Tuesday, January 26, 2010
Piedmont Gas loses bid to change rate structure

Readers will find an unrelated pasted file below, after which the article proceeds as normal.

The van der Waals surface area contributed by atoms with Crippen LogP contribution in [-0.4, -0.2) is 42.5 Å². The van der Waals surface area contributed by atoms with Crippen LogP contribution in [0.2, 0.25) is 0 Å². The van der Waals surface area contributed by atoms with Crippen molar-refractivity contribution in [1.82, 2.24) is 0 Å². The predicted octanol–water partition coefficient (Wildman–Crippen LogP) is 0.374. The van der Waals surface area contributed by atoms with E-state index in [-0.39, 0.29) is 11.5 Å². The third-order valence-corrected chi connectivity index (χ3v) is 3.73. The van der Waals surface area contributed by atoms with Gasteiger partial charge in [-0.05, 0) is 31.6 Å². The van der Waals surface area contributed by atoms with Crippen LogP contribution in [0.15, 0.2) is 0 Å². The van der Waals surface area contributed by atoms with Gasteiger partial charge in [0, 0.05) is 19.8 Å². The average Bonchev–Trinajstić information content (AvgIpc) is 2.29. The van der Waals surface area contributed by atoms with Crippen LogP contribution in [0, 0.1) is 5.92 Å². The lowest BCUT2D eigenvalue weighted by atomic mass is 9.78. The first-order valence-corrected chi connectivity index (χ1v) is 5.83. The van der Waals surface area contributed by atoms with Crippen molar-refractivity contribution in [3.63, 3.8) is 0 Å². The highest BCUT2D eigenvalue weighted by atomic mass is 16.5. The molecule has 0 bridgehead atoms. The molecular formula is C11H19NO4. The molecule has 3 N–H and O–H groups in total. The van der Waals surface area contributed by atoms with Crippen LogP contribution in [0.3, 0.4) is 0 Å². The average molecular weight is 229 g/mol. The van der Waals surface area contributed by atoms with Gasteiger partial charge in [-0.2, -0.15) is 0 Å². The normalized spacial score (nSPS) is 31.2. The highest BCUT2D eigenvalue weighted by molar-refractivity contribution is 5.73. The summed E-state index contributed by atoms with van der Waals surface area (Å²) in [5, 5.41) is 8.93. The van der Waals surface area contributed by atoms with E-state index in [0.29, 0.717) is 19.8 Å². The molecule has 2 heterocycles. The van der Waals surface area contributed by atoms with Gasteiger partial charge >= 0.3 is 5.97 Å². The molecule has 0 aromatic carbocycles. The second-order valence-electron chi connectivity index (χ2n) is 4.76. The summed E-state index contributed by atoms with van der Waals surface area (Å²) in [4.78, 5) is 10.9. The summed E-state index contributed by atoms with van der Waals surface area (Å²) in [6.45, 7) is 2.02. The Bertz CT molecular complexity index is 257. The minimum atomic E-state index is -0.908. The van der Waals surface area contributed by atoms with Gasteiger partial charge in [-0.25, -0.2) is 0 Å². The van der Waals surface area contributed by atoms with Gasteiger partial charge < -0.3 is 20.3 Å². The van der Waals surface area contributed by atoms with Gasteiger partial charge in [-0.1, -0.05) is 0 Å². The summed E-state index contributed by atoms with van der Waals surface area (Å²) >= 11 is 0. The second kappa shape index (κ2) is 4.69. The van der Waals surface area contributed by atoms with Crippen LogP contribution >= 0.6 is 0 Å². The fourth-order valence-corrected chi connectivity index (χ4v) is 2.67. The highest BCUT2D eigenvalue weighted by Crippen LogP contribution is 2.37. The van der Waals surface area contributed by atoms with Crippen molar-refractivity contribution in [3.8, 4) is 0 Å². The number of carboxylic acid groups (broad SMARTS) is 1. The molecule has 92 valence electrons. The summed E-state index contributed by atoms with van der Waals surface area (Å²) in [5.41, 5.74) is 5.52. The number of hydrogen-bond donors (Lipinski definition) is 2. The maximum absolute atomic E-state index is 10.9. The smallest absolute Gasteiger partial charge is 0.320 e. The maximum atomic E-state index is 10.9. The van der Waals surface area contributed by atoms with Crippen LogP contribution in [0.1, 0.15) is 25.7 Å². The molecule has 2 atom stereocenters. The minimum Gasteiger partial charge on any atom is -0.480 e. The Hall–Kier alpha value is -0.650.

Regulators say plan to charge more for reduced use is unfair By Anne Paine • THE TENNESSEAN • January 26, 2010 Piedmont Natural Gas lost its bid Monday for a plan that would allow the utility to raise rates for residents when less gas is used, after Tennessee Regulatory Authority directors said the proposal as presented was unfair to customers. The panel of directors voted 3-0 to deny the rate structure change, which Piedmont, formerly called Nashville Gas, had unsuccessfully asked the legislature to authorize last year. Piedmont, which offered to fund a three-year conservation program, said less gas use means a cost saving for customers, even though rates would increase to make up for its profit loss. "With this petition it's abundantly clear to me that Piedmont circumvented the Authority last year when it filed legislation in the General Assembly, said Director Mary W. Freeman. "And now after the General Assembly expressed a desire to study the decoupling issue, Piedmont is attempting to circumvent the General Assembly by filing its petition with the TRA." Such "decoupling" plans are intended to give a utility an incentive to encourage energy conservation by compensating it for reductions in use. Different plans can be found around the country, with some providing more protection for customers than others. One tricky point is whether gas use goes down because of a company's conservation efforts or because of other factors. Directors fault plan The way this plan was written fell short on several fronts, according to the three voting directors. "The conservation programs proposed by Piedmont lack specificity and measurements that would allow a determination as to whether conservation would actually be achieved," said Freeman, who made the motion to deny the request. She and Directors Eddie Roberson and Kenneth C. Hill took Piedmont to task for wanting to make 2003 data, which include everything from gas usage to the number of customers served, its starting point for figuring out compensation for lost revenue. "Piedmont's last rate case was filed in 2003, making the information pertaining to Piedmont's revenues stale," Freeman said. A rate case is used by the Tennessee Regulatory Authority to determine how much a utility can charge customers. Frank Yoho, with Piedmont's headquarters in Charlotte, N.C., said the company was disappointed with the decision but hasn't given up on decoupling. "The intent around it is to continue to cover our costs to operate our system safely and reliably, but the real goal is to help customers get their bills down," he said. The Consumer Advocate and Protection Division of the Tennessee Attorney General's Office submitted an analysis of the proposal showing that rate hikes in the first year — if 2003 figures are used — would result in $1.9 million more for the company, while lost revenue from less gas use that year would amount to $20,000. Natural Gas which typically makes up the largest part of a customer's bill, has prices that fluctuate according to the market. Other charges include fees for service and equipment maintenance. A rate hike introduced in North Carolina after Piedmont adopted a plan similar to what it proposed in Tennessee left residents with increases over three years that included $50 million to cover lost revenues from less gas use, without indications that conservation programs caused the decrease. If the plan had been in place in Tennessee since 2003, the company would have brought in an extra $19 million, versus a loss of $20,000 a year for Piedmont, the state consumer advocate division maintains. In a Tennessean story on the issue last week, Yoho called the $19 million figure "fairly high." Safeguards criticized With a monopoly such as Piedmont, special care must be taken, Director Roberson said. "Also, the risk between utility and consumer needs to be more properly balanced," he said in the TRA meeting. Piedmont's decoupling measure "fails to provide adequate safeguards," he added. Much has changed since 2003, so a rate hearing would be appropriate, he said. Rate setting hearings require a utility to open its books and provide current information. "To consider such a dramatic change in rate design as proposed by the company — at a minimum — the TRA needs to have current usage and financial data from the company, not data almost seven years old from a 2003 rate case where conservation was not considered," Roberson said. Director Hill said Piedmont's proposal might actually discourage conservation and has not been proved to be needed. "Declining customer usage is not a new trend," he said. "It's been going on for a couple decades." Mike Hassell, an identity theft risk management specialist in the Priest Lake area, said he was pleased with the TRA's decision "How can you expect us to save, and then they're going to charge us more because they've got to keep their profits up? No, you cut back in your business." Yoho said he didn't know at this point what the company's next step would be. "A rate case clearly — from all directors — was a direction they were pointing us in," he said. The company had opted not to do that so it could more quickly roll out conservation programs that would save residents money, he said. A rate case can cost $300,000 to $500,000. "We thought this was a common-sense approach," Yoho said.
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